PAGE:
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Peer Grading in Massive Open Online Courses (MOOCs)
Massive Open Online Courses (MOOCs) have been both hyped as steps towards cheaper, more democratic education and criticized as low-quality substitutes for traditional education.
In this project, we propose to address one of the major challenges in MOOCs: grading and feedback.
Improving the quality of grading and feedback to students would improve learning outcomes and add value to MOOC course credits, making MOOCs a more useful and sustainable educational resource.
Limited resources in large courses prevent personalized feedback from instructors.
We therefore turn to peer grading and feedback, which has the potential to support inexpensive and scalable MOOCs.
Peer grading has been tested with limited success, yet we believe that further research could make it practical and reliable.
This project aims to develop a deeper understanding of peer grading via a combination of theoretical analysis and empirical testing.
We aim to establish bounds on reliability and scalability of peer grading systems.
Analysis of these fundamental properties will lay groundwork for long-term MOOC research and development.
We will use our analysis to develop practical grading and feedback systems which combine student and instructor input.
Primary research questions:
- Limited grading resources: We cannot expect students to grade more than a few peers. Likewise, we cannot expect instructors to grade more than a tiny fraction of students.
- Noisy grades: Non-expert grades will be noisy. Students may put varying amounts of effort into grading.
- Ground truth: Collecting ground truth (e.g., instructor grades) is expensive. The topic itself may be subjective.
- Reliability: What a priori quality guarantees can we give for peer grading systems? During a course, how can reliability be assessed and improved by the system or instructor?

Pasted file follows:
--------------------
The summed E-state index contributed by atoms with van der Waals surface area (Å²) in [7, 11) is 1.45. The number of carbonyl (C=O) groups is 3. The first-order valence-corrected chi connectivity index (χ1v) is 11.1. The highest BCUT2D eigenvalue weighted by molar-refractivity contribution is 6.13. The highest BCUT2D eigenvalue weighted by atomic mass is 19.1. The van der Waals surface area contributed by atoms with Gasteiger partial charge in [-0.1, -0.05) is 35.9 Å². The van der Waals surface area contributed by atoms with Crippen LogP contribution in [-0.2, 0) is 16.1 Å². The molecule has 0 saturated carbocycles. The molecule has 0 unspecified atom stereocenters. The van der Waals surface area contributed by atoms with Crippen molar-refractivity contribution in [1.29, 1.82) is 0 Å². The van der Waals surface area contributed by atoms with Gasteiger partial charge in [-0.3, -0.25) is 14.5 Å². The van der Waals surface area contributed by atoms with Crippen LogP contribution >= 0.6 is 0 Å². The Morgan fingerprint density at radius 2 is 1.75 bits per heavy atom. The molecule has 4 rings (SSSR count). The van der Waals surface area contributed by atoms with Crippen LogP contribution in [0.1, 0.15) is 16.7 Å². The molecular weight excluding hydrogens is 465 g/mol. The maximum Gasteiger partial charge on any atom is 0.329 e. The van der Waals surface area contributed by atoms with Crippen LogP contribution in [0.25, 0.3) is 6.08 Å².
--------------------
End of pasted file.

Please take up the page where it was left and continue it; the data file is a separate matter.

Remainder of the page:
- Scalability: What are fundamental scaling limits of peer grading systems, and what assumptions or system modifications can change those limits?
- Cardinal vs. ordinal assessment: How does the basic assessment method affect reliability of peer grades? Are cardinal grades or pairwise comparisons better, and in which types of tasks?
- Incentives: How can we build interpretable incentives into the system to encourage students to give higher quality peer grades and feedback?
- Interventions: What other interventions can improve the reliability or scalability of peer grading? Interventions might include targeted use of instructor grading, systems for student complaints, and adaptive grader-gradee assignment.
- Cardinal vs. ordinal assessment: Psychological studies have shown that ordinal measurements (such as pairwise comparisons) can be more reliable than cardinal (numerical) measurements. By analyzing noise models and measuring noise in data, we are working to understand how noise levels differ across assessment tasks and settings.
- Sample complexity of peer assessment: We are studying the sample complexity of models for aggregating peer grades. We are also considering the effects of post-processing such as binning (pass/fail, as opposed to numerical grades) and complaint systems to catch errors.
Nihar B. Shah, Joseph K. Bradley, Abhay Parekh, Martin Wainwright, and Kannan Ramchandran.
A Case for Ordinal Peer-evaluation in MOOCs.
NIPS Workshop on Data Driven Education, 2013.